Recent federal marketing scrutiny has extended to cannabidiol (CBD) products, as well. Just one day before the e-cigarette announcement, the Federal Trade Commission (FTC) issued three warning letters to unidentified companies selling CBD products and making aggressive claims that their products worked "like magic" to relieve pain, and were "clinically proven" to treat a variety of serious conditions, including cancer, Alzheimer's disease, multiple sclerosis, fibromyalgia, colitis, depression, and epilepsy. Interestingly, FDA did not join FTC in issuing these letters, as it has done in the past.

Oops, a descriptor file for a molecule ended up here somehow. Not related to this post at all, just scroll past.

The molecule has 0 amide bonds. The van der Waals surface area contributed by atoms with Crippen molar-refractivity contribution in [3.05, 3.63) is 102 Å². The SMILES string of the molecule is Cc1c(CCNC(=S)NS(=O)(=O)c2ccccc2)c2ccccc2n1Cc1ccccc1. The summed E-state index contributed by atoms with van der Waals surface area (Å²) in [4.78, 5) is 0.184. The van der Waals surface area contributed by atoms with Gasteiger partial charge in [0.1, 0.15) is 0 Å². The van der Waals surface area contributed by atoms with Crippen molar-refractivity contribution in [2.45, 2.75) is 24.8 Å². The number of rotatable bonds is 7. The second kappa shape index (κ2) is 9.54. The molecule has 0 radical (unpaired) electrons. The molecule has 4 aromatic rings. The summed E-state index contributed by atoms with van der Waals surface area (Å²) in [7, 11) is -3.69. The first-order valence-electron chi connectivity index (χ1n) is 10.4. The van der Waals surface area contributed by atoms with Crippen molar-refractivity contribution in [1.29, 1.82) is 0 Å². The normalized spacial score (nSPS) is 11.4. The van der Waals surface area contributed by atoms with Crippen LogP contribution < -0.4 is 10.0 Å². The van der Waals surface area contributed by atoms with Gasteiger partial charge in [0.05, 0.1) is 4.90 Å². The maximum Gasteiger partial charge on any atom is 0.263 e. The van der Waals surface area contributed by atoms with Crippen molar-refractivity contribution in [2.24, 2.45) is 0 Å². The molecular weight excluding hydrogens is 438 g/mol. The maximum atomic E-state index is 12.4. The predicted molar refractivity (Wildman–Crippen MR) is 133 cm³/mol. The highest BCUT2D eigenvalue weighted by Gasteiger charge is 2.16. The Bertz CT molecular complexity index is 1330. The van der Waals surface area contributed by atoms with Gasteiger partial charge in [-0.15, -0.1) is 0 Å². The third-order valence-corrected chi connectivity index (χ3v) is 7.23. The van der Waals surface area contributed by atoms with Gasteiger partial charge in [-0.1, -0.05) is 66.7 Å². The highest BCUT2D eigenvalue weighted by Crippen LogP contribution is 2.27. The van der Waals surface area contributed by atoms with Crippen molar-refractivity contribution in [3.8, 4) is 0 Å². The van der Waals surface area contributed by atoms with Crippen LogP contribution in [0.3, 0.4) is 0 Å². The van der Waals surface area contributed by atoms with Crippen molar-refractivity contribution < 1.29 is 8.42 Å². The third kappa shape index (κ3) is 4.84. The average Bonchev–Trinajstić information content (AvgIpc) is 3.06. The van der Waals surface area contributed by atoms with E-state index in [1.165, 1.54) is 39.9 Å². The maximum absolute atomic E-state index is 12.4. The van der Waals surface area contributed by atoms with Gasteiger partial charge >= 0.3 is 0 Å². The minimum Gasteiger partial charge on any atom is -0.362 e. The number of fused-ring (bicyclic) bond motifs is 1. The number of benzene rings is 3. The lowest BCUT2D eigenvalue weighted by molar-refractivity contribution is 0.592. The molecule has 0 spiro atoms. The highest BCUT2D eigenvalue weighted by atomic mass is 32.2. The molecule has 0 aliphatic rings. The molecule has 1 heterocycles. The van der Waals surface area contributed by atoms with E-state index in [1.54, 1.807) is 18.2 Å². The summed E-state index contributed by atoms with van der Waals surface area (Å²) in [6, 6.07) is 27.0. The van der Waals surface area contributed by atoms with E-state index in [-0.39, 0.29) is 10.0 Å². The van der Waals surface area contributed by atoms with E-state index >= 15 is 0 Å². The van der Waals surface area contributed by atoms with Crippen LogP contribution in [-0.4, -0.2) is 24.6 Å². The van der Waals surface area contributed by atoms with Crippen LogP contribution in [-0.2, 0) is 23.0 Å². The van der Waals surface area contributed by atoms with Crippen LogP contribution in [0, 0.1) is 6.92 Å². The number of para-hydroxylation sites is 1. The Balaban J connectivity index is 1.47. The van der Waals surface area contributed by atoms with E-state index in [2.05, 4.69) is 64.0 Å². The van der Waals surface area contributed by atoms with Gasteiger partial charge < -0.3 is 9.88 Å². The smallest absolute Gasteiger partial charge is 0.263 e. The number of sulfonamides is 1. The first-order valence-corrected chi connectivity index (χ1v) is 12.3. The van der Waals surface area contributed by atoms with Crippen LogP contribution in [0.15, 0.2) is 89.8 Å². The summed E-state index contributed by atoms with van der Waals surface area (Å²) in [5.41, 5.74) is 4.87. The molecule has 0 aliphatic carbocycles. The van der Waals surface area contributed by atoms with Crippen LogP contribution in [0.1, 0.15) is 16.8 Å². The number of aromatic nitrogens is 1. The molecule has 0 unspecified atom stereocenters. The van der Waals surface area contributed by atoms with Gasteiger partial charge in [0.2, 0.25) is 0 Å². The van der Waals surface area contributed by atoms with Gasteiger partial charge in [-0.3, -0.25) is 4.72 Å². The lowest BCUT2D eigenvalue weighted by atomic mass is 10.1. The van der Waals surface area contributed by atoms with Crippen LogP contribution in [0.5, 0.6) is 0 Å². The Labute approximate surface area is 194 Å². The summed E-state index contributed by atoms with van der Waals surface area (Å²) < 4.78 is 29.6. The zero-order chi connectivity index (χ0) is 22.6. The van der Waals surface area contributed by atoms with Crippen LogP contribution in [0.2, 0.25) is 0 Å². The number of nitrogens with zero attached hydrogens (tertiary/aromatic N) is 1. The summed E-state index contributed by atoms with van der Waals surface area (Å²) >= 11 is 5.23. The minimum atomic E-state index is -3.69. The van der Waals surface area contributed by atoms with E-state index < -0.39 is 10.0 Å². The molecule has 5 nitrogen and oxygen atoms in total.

As we discussed here and here, although the Agriculture Improvement Act of 2018 (2018 Farm Bill) legalized hemp, after the bill was signed into law, FDA was quick to clarify that it remains unlawful under the Federal Food, Drug, and Cosmetic Act (FD&C Act) to introduce food containing added CBD or THC into interstate commerce, or to market CBD or THC products as, or in, dietary supplements, regardless of whether the substances are hemp-derived. FDA and FTC issued warning letters on March 28, 2019 to three companies making unsubstantiated medical claims similar to those targeted last week by FTC. FTC's recent solo enforcement is interesting, although not necessarily an indication that FDA has lost focus on CBD products. One has to wonder: As researchers, legislators, and regulators clamor to understand what is behind recent vaping-related illnesses, will FDA and states start policing CBD vaping products more aggressively?